Federal agencies are also stepping up to help educate the public about false virus-related information online. A brief published by the Homeland Security Department’s Cybersecurity and Infrastructure Security Agency last month outlines the types of disinformation social media users are encountering, including false narratives about China’s response, harmful supposed treatments, and conspiracy theories alleging that 5G wireless technology is spreading the virus.
“Information manipulation and fabrication about COVID-19’s origin, scale, government response, and/or prevention and treatment surged as creators leveraged people’s increased uncertainty,” CISA said.
Different platforms, different problems
Disinformation has posed a variety of problems for social media companies, each of which operates differently and faces unique challenges. For example, Twitter faces an onslaught of bots that experts say are designed to divide Americans based on whether they believe the economy is ready for “reopening” following the issuance of nationwide stay-at-home orders.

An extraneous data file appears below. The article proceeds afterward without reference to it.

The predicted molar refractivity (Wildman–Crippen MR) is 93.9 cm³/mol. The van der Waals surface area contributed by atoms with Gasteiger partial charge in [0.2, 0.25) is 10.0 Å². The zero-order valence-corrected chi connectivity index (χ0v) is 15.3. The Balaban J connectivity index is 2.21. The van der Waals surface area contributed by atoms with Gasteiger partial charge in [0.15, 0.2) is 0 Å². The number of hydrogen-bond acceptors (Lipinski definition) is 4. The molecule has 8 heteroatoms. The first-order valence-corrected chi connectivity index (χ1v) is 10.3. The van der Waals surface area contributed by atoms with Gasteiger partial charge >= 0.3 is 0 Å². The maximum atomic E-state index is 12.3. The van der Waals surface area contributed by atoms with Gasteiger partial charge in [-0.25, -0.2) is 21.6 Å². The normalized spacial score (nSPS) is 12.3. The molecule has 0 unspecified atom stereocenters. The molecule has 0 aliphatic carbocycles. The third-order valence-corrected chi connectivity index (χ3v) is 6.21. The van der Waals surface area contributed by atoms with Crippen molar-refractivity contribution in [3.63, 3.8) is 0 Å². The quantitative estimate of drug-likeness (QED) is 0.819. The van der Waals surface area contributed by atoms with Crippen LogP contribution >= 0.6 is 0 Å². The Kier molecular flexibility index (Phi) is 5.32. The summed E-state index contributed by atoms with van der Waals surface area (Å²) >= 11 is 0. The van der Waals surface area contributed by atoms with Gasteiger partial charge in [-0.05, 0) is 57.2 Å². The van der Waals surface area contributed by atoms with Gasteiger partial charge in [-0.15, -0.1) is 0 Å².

Since January, researchers at Carnegie Mellon’s School of Computer Science have collected more than 200 million virus-related tweets and found that the most influential re-tweeters are overwhelmingly more likely to be bots than real people. More than 80 percent of the top 50 influential re-tweeters are bots, the university said, along with 62 percent of the top 1,000.
Kathleen Carley, a professor who runs the university’s Center for Computational Analysis of Social and Organizational Systems, says the pandemic-related bot activity is up to two times more prevalent than what was measured in previous global events, including elections.